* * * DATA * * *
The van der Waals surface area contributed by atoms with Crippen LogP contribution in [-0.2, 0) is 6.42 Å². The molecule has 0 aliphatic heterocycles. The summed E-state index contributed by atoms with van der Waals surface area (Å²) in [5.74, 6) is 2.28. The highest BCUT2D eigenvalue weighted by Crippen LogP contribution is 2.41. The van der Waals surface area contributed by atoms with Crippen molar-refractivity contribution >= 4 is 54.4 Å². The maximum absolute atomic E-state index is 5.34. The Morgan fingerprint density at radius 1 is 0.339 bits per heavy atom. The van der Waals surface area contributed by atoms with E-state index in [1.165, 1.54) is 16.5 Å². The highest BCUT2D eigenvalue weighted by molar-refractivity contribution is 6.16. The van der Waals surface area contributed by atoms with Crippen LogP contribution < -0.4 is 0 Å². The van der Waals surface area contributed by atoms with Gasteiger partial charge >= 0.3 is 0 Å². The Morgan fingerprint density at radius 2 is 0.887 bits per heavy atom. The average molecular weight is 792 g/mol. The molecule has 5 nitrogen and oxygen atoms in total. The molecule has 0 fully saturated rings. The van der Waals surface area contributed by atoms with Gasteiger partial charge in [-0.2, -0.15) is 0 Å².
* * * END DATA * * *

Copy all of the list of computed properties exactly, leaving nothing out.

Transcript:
The van der Waals surface area contributed by atoms with Crippen LogP contribution in [-0.2, 0) is 6.42 Å². The molecule has 0 aliphatic heterocycles. The summed E-state index contributed by atoms with van der Waals surface area (Å²) in [5.74, 6) is 2.28. The highest BCUT2D eigenvalue weighted by Crippen LogP contribution is 2.41. The van der Waals surface area contributed by atoms with Crippen molar-refractivity contribution >= 4 is 54.4 Å². The maximum absolute atomic E-state index is 5.34. The Morgan fingerprint density at radius 1 is 0.339 bits per heavy atom. The van der Waals surface area contributed by atoms with E-state index in [1.165, 1.54) is 16.5 Å². The highest BCUT2D eigenvalue weighted by molar-refractivity contribution is 6.16. The van der Waals surface area contributed by atoms with Crippen LogP contribution < -0.4 is 0 Å². The van der Waals surface area contributed by atoms with Gasteiger partial charge >= 0.3 is 0 Å². The Morgan fingerprint density at radius 2 is 0.887 bits per heavy atom. The average molecular weight is 792 g/mol. The molecule has 5 nitrogen and oxygen atoms in total. The molecule has 0 fully saturated rings. The van der Waals surface area contributed by atoms with Gasteiger partial charge in [-0.2, -0.15) is 0 Å².